A final name worth noting on the Phoenix Model Market membership list is Triveni Digital, which will provide Pearl TV with its GuideBuilderXM signaling and announcement generator and StreamScope XM MT monitoring and analysis systems, both of which support ATSC 3.0.
The next challenge for ATSC 3.0 is getting these types of initiatives up and running country-wide, particularly if they are serious about testing compatibility of ATSC 3.0 signals with cable infrastructure.
On one hand, a market-driven transition with voluntary adopters of ATSC 3.0 is preferable, rather than a hasty roll out of technologies ushered in by the FCC, while the other view is that a hurried approach is essential otherwise the standard will be rendered useless if it arrives at a time when all TV is being sent over the internet anyway.
Moving on to French firm Ateme now, which – rather than joining hands with other ATSC 3.0 hopefuls – has bagged a live encoding deployment deal at US broadcaster Sinclair Broadcast Group with the aim of speeding up the roll out of OTA ATSC 3.0 TV services.
As with rival Harmonic, Ateme’s Sinclair deal is part and parcel of an ATSC 3.0 consortium led by Sinclair and Nexstar Media called Spectrum Co, which has been conducting trials across Dallas.
Sinclair has selected Ateme to supply encoding for ATSC 1.0 and ATSC 3.0, using statistical multiplexing enabled variable bitrate encoding across both transmission platforms. Ateme claims its flagship Titan compression software encoder-transcoder provides a “blink-of-an-eye” migration path to ATSC 3.0, HEVC or Scalable HEVC. Faultline Online Reporter has requested a more specific time frame.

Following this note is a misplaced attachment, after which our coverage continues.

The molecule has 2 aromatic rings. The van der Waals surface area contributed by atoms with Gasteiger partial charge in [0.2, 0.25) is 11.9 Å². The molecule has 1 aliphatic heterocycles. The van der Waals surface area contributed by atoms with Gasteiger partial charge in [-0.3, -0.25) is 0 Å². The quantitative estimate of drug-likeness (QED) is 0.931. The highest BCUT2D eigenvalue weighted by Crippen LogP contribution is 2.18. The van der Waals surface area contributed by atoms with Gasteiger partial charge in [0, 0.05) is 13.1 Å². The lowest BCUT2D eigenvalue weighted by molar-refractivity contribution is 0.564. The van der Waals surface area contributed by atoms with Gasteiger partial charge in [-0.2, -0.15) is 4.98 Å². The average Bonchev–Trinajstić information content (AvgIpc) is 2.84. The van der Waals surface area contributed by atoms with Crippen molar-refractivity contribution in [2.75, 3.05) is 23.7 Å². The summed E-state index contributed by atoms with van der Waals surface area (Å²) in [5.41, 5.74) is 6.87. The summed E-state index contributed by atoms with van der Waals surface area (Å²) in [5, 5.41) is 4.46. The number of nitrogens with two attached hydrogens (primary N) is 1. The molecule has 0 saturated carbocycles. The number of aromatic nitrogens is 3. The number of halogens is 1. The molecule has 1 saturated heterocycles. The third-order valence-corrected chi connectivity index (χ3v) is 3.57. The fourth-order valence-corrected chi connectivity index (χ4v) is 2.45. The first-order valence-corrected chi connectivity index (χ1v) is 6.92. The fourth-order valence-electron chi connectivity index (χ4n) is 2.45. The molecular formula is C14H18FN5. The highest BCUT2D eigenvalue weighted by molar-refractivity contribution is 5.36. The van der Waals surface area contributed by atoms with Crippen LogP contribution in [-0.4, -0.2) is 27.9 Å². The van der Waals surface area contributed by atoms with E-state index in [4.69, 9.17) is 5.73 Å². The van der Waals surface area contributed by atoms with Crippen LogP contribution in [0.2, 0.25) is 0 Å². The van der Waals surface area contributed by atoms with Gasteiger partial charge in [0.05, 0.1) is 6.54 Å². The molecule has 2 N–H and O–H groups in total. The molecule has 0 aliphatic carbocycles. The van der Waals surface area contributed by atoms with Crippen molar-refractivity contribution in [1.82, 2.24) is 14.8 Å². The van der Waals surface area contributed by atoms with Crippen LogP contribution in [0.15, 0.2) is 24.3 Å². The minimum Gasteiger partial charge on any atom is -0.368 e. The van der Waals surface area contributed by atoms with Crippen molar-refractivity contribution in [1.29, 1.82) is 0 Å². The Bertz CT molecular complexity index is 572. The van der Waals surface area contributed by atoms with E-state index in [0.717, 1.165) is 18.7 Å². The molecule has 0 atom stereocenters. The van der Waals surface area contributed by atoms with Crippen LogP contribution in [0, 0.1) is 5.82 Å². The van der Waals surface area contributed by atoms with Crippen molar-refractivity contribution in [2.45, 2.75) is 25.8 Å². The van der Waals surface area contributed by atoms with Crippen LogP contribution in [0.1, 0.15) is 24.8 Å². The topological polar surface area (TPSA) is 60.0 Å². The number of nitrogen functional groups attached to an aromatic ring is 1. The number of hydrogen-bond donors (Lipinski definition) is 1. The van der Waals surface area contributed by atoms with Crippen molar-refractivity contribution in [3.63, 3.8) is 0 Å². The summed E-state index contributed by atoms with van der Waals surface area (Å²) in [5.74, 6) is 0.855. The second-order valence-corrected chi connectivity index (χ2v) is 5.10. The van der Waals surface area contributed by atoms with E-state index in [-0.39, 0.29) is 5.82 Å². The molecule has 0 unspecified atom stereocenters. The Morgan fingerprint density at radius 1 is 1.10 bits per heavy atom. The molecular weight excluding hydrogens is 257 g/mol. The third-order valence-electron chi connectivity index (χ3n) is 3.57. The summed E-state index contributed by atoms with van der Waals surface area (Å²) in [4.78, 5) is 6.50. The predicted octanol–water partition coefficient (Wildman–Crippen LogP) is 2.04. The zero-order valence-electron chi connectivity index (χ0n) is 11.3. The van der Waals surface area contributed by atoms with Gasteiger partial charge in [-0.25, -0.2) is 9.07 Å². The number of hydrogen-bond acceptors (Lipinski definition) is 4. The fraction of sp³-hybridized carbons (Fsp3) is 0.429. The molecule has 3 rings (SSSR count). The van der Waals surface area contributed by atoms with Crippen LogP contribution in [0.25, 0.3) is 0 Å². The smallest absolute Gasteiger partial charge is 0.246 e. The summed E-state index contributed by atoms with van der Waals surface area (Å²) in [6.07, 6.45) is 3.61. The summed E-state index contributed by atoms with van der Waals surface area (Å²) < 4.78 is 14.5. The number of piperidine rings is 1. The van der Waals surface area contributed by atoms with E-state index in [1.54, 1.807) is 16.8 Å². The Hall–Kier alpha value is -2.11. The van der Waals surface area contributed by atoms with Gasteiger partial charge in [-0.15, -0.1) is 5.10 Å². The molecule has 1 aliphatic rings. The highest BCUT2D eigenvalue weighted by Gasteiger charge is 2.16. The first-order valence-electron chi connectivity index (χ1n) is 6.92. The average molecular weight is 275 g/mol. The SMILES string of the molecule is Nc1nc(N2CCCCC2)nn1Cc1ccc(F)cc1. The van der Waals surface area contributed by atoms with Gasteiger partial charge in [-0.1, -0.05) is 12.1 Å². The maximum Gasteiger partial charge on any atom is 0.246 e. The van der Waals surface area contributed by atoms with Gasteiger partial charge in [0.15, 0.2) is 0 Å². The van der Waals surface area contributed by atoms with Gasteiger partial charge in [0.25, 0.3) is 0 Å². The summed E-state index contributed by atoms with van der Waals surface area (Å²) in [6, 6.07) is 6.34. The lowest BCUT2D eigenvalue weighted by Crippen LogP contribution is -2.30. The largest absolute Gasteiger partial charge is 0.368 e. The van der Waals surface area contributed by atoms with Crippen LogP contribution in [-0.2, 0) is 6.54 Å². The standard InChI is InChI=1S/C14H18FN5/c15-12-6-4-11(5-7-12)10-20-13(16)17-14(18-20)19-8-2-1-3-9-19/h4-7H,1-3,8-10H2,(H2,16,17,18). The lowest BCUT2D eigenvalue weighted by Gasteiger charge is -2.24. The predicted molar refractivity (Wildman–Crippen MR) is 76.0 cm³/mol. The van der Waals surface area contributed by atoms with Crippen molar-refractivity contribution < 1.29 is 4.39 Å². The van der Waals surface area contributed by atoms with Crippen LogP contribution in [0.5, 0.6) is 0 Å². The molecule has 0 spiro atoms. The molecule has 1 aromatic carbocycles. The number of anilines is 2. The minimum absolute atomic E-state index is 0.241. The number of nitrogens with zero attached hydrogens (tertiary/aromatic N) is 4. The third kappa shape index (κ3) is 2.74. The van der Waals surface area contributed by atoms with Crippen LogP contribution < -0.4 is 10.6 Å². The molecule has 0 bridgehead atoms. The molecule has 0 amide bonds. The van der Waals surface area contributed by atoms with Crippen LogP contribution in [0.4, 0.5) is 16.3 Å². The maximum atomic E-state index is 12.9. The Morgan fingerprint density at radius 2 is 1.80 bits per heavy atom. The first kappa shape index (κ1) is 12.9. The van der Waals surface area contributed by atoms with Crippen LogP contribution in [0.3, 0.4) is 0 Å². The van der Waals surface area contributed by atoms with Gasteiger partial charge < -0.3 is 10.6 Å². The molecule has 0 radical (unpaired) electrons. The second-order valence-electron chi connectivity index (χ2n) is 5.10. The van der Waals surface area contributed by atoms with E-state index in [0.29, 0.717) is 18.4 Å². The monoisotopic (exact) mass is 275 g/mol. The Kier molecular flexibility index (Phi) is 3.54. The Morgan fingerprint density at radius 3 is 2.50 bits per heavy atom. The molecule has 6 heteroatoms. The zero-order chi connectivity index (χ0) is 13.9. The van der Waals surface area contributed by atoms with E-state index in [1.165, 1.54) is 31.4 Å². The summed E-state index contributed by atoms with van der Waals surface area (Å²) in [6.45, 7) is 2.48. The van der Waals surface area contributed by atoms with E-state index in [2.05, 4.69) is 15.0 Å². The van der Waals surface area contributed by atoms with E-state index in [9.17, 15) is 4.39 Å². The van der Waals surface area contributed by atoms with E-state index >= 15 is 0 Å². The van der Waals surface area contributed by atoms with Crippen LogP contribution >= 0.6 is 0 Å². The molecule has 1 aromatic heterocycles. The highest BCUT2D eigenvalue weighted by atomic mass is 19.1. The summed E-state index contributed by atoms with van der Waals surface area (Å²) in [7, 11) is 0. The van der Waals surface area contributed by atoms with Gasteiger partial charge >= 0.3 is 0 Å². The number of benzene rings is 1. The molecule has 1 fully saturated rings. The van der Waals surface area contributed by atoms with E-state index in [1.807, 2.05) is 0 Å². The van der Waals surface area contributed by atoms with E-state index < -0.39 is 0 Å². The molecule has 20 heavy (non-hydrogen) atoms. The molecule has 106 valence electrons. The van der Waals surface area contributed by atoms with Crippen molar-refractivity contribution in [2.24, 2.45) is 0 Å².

The Sinclair deal builds on Ateme’s public demonstrations of ATSC 3.0 with NBC affiliate station WRAL-TV last month, testing the Titan compression software in combination with other broadcasting and technology partners to broadcast 4K UHD content using Layer Division Multiplexing technology to showcase new interactive applications.
Some five years in the making, the FCC approved the ATSC 3.0 broadcast standard in November, however, the rush to roll out ATSC 3.0 has been criticized, with the Coalition to Save Local Media saying it “could force consumers to purchase new equipment to receive broadcast programming and raise consumer costs.”
The group is right to be concerned. Using the situation in Europe as an example, TV manufacturers have been incensed by the excessive royalty rates by adding broadcasting patents and have claimed the ATSC license fee is between 150% and 200% higher than comparable technology licenses in Europe (DVB).
This concerns a recent case of Haier America Trading accusing TV manufacturers Samsung Electronics, Panasonic, Philips, LG Electronics and LG’s US arm Zenith Electronics, plus the Columbia University Trust Committee and patent pool licensing group MPEG-LA, of patent misuse. However, the case relates only to the first generation of the technology, not ATSC 3.0 – but it does raise concerns that allegations of monopolizing patent royalties might transfer over to the new technology.
Neither announcement this week mentioned mobile, which is interesting considering the ATSC has talked up Robust Mobile Reception as a new feature of 3.0. Broadcasters are pinning their hopes on mobile in order to remain relevant, but with just a handful of ATSC 3.0 capable TV chipsets on the market today, the dream of getting supporting receiver modules in handsets looks a long way off.